The profession of law enforcement emphasizes to its new members to interpret the environment as potentially threatening. Concepts such as officer safety and street survival are created to demonstrate the lethalness of the law enforcement officer's daily work place.(2) These vicarious learning experiences appear to combine with the officer’s own first hand experiences in threatening situations to teach an interpretation of the environment as potentially life-threatening and dangerous. (3) A perceptual set of being vigilant of events in one's environment leads to a state of being hypervigilant or over-reactive to potentially threatening situations. At a bio-behavioral level, it is the role of the reticular activating system to scan inputs from the perceptual field and determine which events should be interpreted as threatening and which as neutral. (4) The average citizen travels the streets of his community daily oblivious psychologically and neurologically to the events unfolding before him. Law enforcement officers, on the other hand, are trained and learn their very survival can depend on their interpreting most aspects of their environment as potentially lethal. This perceptual set therefore basically requires teaching the reticular activating system a new set of values for interpreting incoming cues and putting valances of potential danger on events the average citizen would clearly interpret as neutral.

The average citizen has the neurological advantage of stimulus habituation. The capacity to be non-reactive to stimuli whose threshold of perceived potential danger is insufficient to warrant attention. The law enforcement perceptual style considers stimulus habituation to be potentially lethal carelessness. The environment is scanned, and even the most innocuous situations need to be processed. The sensory process of stimulus habituation is unlearned in favor of the lower threshold of reticular attentiveness. This elevated attentiveness or hypervigilant perceptual style has a law enforcement officer in an elevated physiological state merely by assuming his occupational role.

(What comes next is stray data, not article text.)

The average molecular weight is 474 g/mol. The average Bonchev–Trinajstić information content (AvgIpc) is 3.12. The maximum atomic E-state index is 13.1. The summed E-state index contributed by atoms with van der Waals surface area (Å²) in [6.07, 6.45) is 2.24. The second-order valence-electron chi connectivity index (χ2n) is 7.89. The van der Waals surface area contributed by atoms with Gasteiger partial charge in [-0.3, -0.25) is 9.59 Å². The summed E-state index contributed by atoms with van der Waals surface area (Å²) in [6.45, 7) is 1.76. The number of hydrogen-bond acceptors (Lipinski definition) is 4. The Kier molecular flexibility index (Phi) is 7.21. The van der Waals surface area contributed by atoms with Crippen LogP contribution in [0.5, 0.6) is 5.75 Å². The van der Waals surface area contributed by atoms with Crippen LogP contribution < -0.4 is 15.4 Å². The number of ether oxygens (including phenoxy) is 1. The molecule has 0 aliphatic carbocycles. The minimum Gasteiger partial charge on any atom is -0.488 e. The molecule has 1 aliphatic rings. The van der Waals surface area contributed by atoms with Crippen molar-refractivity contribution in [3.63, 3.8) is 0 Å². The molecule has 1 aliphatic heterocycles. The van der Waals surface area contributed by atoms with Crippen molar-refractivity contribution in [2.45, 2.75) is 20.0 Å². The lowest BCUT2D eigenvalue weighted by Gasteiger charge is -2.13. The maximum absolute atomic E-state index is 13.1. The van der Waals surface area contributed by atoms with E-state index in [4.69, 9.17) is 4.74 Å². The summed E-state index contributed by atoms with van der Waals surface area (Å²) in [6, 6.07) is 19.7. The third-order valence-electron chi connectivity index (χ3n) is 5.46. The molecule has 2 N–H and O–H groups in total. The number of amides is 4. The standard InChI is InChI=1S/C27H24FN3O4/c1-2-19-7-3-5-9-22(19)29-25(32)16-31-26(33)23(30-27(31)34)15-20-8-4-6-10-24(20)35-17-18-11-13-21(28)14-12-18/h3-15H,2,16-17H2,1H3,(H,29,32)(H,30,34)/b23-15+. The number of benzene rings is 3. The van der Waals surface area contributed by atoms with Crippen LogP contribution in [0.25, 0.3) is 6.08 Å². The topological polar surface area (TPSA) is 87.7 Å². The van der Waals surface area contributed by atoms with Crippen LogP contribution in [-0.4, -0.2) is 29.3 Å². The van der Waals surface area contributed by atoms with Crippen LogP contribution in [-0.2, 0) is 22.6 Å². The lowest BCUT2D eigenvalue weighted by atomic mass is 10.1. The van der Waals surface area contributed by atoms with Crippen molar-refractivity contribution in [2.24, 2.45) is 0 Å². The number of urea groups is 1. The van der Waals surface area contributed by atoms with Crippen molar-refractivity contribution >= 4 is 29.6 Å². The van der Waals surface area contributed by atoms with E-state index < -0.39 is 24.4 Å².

The reinterpretation of the environment and subsequent reprogramming of the reticular activating system sets into motion the perceptual set of hypervigilance and its physiological consequences. As a message of potential danger is experienced by the officer, mild to moderate elevations of the sympathetic branch of the autonomic nervous system will be innervated. This will be interpreted by the officer as a feeling of energization, rapid thought pattern, and a general speeding up of the physical and cognitive reactions. A state that in and of itself is not judged to be unpleasant. A state of social-physiological reaction that the rookie street cop learns as inseparable from the police role. This sets the stage for a career-long perceptual-attitudinal linkage. It is at this point that “cop work gets in the blood." At a behavioral level, speech is more rapid, humor and wit are present, and a general feeling of aliveness can be felt. At a biobehavioral level, the reticular activating system interprets the environment as less than neutral, the limbic system is innervated and engages the sympathetic branch of the autonomic nervous system. Epinephrine related physiological changes are initiated. These biobehavioral or physiological changes are in response to merely a perceptual manner in which law enforcement officers learn to view their environment. There does not need to be present significant specific stressors to induce these changes, merely a perceptual set that becomes an everyday manner of perceiving the world.